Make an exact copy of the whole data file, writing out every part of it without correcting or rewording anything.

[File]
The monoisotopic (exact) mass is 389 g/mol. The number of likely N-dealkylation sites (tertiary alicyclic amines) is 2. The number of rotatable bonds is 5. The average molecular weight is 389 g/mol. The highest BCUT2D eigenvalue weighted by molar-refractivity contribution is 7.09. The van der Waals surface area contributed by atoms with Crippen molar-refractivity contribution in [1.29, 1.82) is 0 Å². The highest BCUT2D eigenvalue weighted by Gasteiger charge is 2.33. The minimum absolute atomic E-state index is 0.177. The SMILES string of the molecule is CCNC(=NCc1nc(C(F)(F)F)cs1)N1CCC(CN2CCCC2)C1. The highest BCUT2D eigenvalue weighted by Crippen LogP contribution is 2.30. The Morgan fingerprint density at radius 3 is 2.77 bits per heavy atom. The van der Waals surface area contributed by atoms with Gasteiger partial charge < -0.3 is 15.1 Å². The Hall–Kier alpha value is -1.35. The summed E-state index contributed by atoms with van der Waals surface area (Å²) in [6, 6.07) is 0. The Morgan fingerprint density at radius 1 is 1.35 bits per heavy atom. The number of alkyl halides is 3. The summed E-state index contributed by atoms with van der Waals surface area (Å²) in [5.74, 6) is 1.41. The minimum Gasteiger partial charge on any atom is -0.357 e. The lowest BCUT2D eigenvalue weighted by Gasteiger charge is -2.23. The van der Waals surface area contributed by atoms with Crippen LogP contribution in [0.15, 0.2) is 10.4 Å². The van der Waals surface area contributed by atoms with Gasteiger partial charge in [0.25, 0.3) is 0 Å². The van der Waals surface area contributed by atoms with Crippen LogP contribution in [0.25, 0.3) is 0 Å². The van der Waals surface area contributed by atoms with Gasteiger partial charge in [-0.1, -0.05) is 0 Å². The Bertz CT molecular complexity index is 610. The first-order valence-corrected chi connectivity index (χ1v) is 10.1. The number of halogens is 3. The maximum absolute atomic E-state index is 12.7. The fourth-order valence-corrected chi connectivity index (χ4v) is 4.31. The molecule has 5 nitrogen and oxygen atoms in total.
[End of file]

The monoisotopic (exact) mass is 389 g/mol. The number of likely N-dealkylation sites (tertiary alicyclic amines) is 2. The number of rotatable bonds is 5. The average molecular weight is 389 g/mol. The highest BCUT2D eigenvalue weighted by molar-refractivity contribution is 7.09. The van der Waals surface area contributed by atoms with Crippen molar-refractivity contribution in [1.29, 1.82) is 0 Å². The highest BCUT2D eigenvalue weighted by Gasteiger charge is 2.33. The minimum absolute atomic E-state index is 0.177. The SMILES string of the molecule is CCNC(=NCc1nc(C(F)(F)F)cs1)N1CCC(CN2CCCC2)C1. The highest BCUT2D eigenvalue weighted by Crippen LogP contribution is 2.30. The Morgan fingerprint density at radius 3 is 2.77 bits per heavy atom. The van der Waals surface area contributed by atoms with Gasteiger partial charge < -0.3 is 15.1 Å². The Hall–Kier alpha value is -1.35. The summed E-state index contributed by atoms with van der Waals surface area (Å²) in [6, 6.07) is 0. The Morgan fingerprint density at radius 1 is 1.35 bits per heavy atom. The number of alkyl halides is 3. The summed E-state index contributed by atoms with van der Waals surface area (Å²) in [5.74, 6) is 1.41. The minimum Gasteiger partial charge on any atom is -0.357 e. The lowest BCUT2D eigenvalue weighted by Gasteiger charge is -2.23. The van der Waals surface area contributed by atoms with Crippen LogP contribution in [0.15, 0.2) is 10.4 Å². The van der Waals surface area contributed by atoms with Gasteiger partial charge in [0.25, 0.3) is 0 Å². The van der Waals surface area contributed by atoms with Crippen LogP contribution in [0.25, 0.3) is 0 Å². The van der Waals surface area contributed by atoms with Gasteiger partial charge in [-0.1, -0.05) is 0 Å². The Bertz CT molecular complexity index is 610. The first-order valence-corrected chi connectivity index (χ1v) is 10.1. The number of halogens is 3. The maximum absolute atomic E-state index is 12.7. The fourth-order valence-corrected chi connectivity index (χ4v) is 4.31. The molecule has 5 nitrogen and oxygen atoms in total.